The rise of Donald Trump might surprise some Kiwis, but Lamia Imam says she isn't shocked.
In my lifetime, overt bigotry has become less and less acceptable in society. I remember when I was at University of Canterbury, walking home with friends from Christmas in the Park, a couple of guys yelled out “Butter chicken!” At the time I laughed it off. I didn’t know exactly what to call it, but it was obviously aimed at me because of my South Asian appearance. Back then, no one would’ve thought it was a slur, let alone overt racism.
Nowadays political correctness is expected. So in politics dog whistling tactics are employed. As an ex-politico, having recently finished my master’s in public policy in Texas, I’ve been studying and following US politics and elections for over a decade. The current election campaign is shocking, unnerving, and at times scary. Forget about teenagers calling me names, there might be people with guns at the Mosque I attend, waiting to confront me.
The rise of Donald Trump might surprise some Kiwis but I can’t say I’m shocked. I grew up in Midwest America. I’ve always known that there was a section of white America that was socially conservative and anti-immigration. These are generous terms that actually describe people who are essentially bigoted.
For decades, Fox News, the #1 cable news channel in America, full of guest commentators, who were not experts in policy making, enabled the public vilification of anyone who isn’t white, straight, cisgender, or male. President Barack Obama was subject to constant vilification for his foreign and domestic policies. Under the guise of the Tea Party “movement” and its campaign against Obamacare, Fox News served as a proxy of the Republican Party, prioritising a white identity politics by people who saw themselves as the victims of multiculturalism, feminism, and secularism. We are now seeing the fruits of this in real politics.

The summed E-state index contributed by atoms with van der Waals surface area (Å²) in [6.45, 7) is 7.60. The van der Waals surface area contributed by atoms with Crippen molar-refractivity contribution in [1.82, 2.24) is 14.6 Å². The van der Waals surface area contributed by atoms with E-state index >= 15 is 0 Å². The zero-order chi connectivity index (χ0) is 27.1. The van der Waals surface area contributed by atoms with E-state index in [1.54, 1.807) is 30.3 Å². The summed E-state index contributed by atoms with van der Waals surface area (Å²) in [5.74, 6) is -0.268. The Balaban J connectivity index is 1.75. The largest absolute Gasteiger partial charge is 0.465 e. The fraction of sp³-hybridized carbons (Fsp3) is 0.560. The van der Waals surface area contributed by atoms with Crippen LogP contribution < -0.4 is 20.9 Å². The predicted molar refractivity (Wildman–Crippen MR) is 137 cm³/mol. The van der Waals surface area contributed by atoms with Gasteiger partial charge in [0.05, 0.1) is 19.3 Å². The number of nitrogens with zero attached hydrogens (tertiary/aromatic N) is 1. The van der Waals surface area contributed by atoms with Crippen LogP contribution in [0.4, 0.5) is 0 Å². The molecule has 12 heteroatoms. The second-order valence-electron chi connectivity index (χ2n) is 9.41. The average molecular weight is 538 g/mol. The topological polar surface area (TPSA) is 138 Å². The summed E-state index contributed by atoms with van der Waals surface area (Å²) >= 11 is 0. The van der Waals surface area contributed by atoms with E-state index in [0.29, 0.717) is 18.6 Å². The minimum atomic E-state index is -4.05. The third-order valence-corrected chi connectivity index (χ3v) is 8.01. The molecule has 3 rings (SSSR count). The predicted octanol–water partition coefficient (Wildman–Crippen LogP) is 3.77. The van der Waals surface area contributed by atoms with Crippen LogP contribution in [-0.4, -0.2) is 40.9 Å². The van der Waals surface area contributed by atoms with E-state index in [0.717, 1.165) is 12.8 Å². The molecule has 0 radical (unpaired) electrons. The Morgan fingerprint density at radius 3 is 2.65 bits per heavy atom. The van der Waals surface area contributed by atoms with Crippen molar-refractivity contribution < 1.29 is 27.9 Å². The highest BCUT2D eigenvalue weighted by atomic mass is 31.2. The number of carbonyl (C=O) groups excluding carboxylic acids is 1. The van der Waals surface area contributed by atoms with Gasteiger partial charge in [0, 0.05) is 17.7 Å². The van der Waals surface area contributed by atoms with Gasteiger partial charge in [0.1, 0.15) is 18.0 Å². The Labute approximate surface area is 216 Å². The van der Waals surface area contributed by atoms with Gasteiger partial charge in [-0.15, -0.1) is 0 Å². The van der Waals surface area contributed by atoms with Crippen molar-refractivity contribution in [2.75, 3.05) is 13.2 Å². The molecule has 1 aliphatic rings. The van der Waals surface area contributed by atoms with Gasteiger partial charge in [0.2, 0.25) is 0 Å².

This bigotry always had an element of plausible deniability: "I'm only talking about illegal immigrants"—but we knew they meant all Hispanics. "I'm only talking about radical Islamists"—but we knew they mean all Muslims. "I'm only talking about protection of the unborn"—but they meant sexually active women. "I'm only talking about marriage according to the Bible"—but they meant being gay is sexually deviant. It seems it is worse to be accused of bigotry than to actually be a bigot.
The decision by many Americans to support a candidate who is racist, xenophobic, sexist, anti-free press, pro-war crimes, and generally unfit to hold public office is unsettling. While Donald Trump happens to be uniquely vulgar and impolite, but he is a product of the last eight years of divisive and racially charged politics from the Republican Party and its preferred channel of media communication. Consequently, a large group of people are energised by people like Donald Trump for disrupting the status quo of how politics was previously done.
In contrast to Trump, Bernie Sanders has become the disrupter of traditional political narratives on the Democratic side. Of course, there’s a lot of obvious differences between Trump and Sanders, not least their attitudes toward sexism and racism. But one more subtle difference is that the Republican Party pretends they don’t agree with Trump when seemingly they do, and the Democratic Party pretends to agree with Sanders when they probably don’t feel they have the political capital to execute those policies at a national level.